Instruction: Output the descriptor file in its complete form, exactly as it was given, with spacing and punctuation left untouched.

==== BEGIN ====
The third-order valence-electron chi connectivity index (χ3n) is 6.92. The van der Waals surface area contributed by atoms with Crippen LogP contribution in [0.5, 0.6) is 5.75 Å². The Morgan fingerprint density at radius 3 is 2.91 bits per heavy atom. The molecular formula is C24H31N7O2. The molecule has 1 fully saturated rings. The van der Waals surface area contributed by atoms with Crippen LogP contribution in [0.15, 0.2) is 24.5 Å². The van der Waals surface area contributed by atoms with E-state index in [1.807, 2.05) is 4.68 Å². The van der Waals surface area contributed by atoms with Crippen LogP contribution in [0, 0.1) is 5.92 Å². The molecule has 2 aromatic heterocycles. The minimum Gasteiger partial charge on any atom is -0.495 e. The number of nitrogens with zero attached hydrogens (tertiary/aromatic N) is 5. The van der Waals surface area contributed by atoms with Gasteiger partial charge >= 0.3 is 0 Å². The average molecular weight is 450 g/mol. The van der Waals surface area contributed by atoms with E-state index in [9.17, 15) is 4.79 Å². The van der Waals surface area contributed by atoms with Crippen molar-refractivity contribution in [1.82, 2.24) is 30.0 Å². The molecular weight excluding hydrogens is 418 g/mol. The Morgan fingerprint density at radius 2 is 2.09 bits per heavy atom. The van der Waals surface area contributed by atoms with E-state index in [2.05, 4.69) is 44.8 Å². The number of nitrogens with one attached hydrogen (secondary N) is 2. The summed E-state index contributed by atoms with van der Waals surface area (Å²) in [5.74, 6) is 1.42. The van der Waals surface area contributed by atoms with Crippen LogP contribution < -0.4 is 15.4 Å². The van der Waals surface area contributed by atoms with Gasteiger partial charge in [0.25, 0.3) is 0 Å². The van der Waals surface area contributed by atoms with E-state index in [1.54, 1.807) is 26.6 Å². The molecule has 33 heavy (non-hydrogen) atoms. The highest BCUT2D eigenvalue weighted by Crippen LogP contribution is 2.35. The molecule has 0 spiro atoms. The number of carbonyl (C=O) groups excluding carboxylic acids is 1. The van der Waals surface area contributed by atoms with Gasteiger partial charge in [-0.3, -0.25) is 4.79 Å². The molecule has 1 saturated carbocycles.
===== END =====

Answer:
The third-order valence-electron chi connectivity index (χ3n) is 6.92. The van der Waals surface area contributed by atoms with Crippen LogP contribution in [0.5, 0.6) is 5.75 Å². The Morgan fingerprint density at radius 3 is 2.91 bits per heavy atom. The molecular formula is C24H31N7O2. The molecule has 1 fully saturated rings. The van der Waals surface area contributed by atoms with Crippen LogP contribution in [0.15, 0.2) is 24.5 Å². The van der Waals surface area contributed by atoms with E-state index in [1.807, 2.05) is 4.68 Å². The van der Waals surface area contributed by atoms with Crippen LogP contribution in [0, 0.1) is 5.92 Å². The molecule has 2 aromatic heterocycles. The minimum Gasteiger partial charge on any atom is -0.495 e. The number of nitrogens with zero attached hydrogens (tertiary/aromatic N) is 5. The van der Waals surface area contributed by atoms with Gasteiger partial charge >= 0.3 is 0 Å². The average molecular weight is 450 g/mol. The van der Waals surface area contributed by atoms with E-state index in [9.17, 15) is 4.79 Å². The van der Waals surface area contributed by atoms with Crippen molar-refractivity contribution in [1.82, 2.24) is 30.0 Å². The molecular weight excluding hydrogens is 418 g/mol. The Morgan fingerprint density at radius 2 is 2.09 bits per heavy atom. The van der Waals surface area contributed by atoms with E-state index in [2.05, 4.69) is 44.8 Å². The number of nitrogens with one attached hydrogen (secondary N) is 2. The summed E-state index contributed by atoms with van der Waals surface area (Å²) in [5.74, 6) is 1.42. The van der Waals surface area contributed by atoms with Crippen LogP contribution < -0.4 is 15.4 Å². The van der Waals surface area contributed by atoms with Gasteiger partial charge in [0.25, 0.3) is 0 Å². The van der Waals surface area contributed by atoms with E-state index in [1.54, 1.807) is 26.6 Å². The molecule has 33 heavy (non-hydrogen) atoms. The highest BCUT2D eigenvalue weighted by Crippen LogP contribution is 2.35. The molecule has 0 spiro atoms. The number of carbonyl (C=O) groups excluding carboxylic acids is 1. The van der Waals surface area contributed by atoms with Gasteiger partial charge in [-0.3, -0.25) is 4.79 Å². The molecule has 1 saturated carbocycles.